Fashions in home lighting have been changing ever since Edison invented the light bulb. One of the latest developments to catch on on it track lighting, a commercial item that's become a part of contemporary room decor.

Track lighting, which generally uses overhead spotlights, is a highly flexible and relatively low-cost way of lighting a room well. In many instances, a moderately handy person can easily install it in place of existing ceiling fixtures. When misused, however, track lighting can be a disaster. And in some cases, it should not be used at all.

"Visual comfort and appearance are the important things," said Alexander Bonvini Jr., president of the New York section of the Illuminating Engineering Society. "People spend a lot of money decorating or furnishing a house or apartment. Why botch it up by adding something alien, which track can be?"

Track lighting does not, for example, usually look good in a highly stylized traditional room, he said, such as one from the Federal period, particularly if the room contains period ceiling decorations.

Bonvini is senior partner in Bonvini-Condos Associates, a Manhattan lighting consultant firm for businesses, industries and, occasionally, wealthy homeowners. Bonvini is neither an advocate nor a critic of track lighting. To him, it's just another tool in his lighting kit.

Deciding whether to use track lighting is a matter of common sense and some basic knowledge, he said. Here are some guidelines, based parimary on Bonvini's advice:

Track is just that, a ceiling or wall mounted track, usually less than 2 inches wide. It comes in a variety of finishes and colors, and is usually screwed into the ceiling (or occasionally, into a wall).

An open, electrified channel runs the length of the track. A variety of swiveling fixtures can be pushed into the channel, secured and pointed in any direction. Adapters are available that allow many types of pendant lamps to be hung from the track. The opportunity to use different kinds of lamps anywhere along the track gives the system its basic flexibility.

Tracks can be either single or multiple-circuit. On a single-circuit track, all the lights go on and off at once. Such single track is available with a long cord that can be plugged into a regular electrical outlet. A multi-circuit track provides for two or more sets of lighting on one track, each controlled by a separate wall switch. And while multi-circuit tracks are more versatile, they are also more expensive and difficult to install.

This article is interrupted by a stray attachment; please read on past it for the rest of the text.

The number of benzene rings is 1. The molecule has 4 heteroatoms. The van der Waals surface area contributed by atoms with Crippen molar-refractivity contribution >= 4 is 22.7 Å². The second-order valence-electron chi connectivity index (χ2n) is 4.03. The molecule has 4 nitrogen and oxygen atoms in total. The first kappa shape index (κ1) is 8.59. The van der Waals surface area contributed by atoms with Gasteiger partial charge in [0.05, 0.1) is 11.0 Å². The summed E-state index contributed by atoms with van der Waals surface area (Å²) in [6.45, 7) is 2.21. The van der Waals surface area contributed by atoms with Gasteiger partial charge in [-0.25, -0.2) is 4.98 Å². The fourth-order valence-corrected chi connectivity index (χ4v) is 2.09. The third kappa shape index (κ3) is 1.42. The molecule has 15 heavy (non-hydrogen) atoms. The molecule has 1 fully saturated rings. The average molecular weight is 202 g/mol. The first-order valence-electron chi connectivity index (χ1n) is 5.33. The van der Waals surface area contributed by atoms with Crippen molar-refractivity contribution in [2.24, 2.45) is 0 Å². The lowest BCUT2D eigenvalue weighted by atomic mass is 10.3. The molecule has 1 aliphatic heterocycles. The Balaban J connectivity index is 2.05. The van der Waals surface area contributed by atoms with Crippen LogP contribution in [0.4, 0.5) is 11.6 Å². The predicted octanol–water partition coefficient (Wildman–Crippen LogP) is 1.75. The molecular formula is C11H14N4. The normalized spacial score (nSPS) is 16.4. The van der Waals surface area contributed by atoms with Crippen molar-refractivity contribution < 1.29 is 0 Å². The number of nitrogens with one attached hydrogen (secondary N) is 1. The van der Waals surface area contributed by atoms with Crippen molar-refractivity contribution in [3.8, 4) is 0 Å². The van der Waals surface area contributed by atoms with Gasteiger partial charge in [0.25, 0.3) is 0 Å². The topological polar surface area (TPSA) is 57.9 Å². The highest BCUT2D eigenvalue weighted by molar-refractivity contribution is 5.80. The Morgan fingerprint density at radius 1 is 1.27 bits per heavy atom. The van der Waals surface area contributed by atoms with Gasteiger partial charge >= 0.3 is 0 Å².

Track is rated to carry a given amount of wattage, usually 600 for tracks sold to homeowners. Total wattage should not exceed the maximum, although 600 is usually more than enough for the average room. Whatever the stated wattage, keep in mind that the average house circuit can safely supply a total of about 1,200 watts to track lighting. Also consider other appliances on the circuit, such as air conditioners, that might draw enough additional power to blow a fuse when the track is on.

Fixtures attached to the track hold the lamps or bulbs. The most common shapes are cylinders, squares and spheres, in a large array of colors and finishes. Many overhead systems will accept a common light bulb, although a reflector is then needed to push the light in the right direction. However, even with a reflector, a common bulb doesn't provide illumination where it's needed as well as a reflector lamp. The two basic kinds of lamps normally used in a track system are the R-lamp (reflector lamp) and the PAR lamp (for parabolic aluminized reflector). Both produce more light (called lumens) at a given wattage than regular bulbs and place it more precisely. The PAR lamp throws a stronger light -- "the most light for the money," Bonvini said.

Depending on the particular lamp, R and PAR lamps have different beam spreads (the area that the light from the lamp covers), degrees of brilliance and the like, so it's worth combing catalogs and talking to lighting-fixture personnel to find the right ones for a particular need. R and PAR lamps cost more than regular light bulbs, but last longer. While a regular bulb might last 700 hours, Bonvini added, a comparable PAR might go 2,000.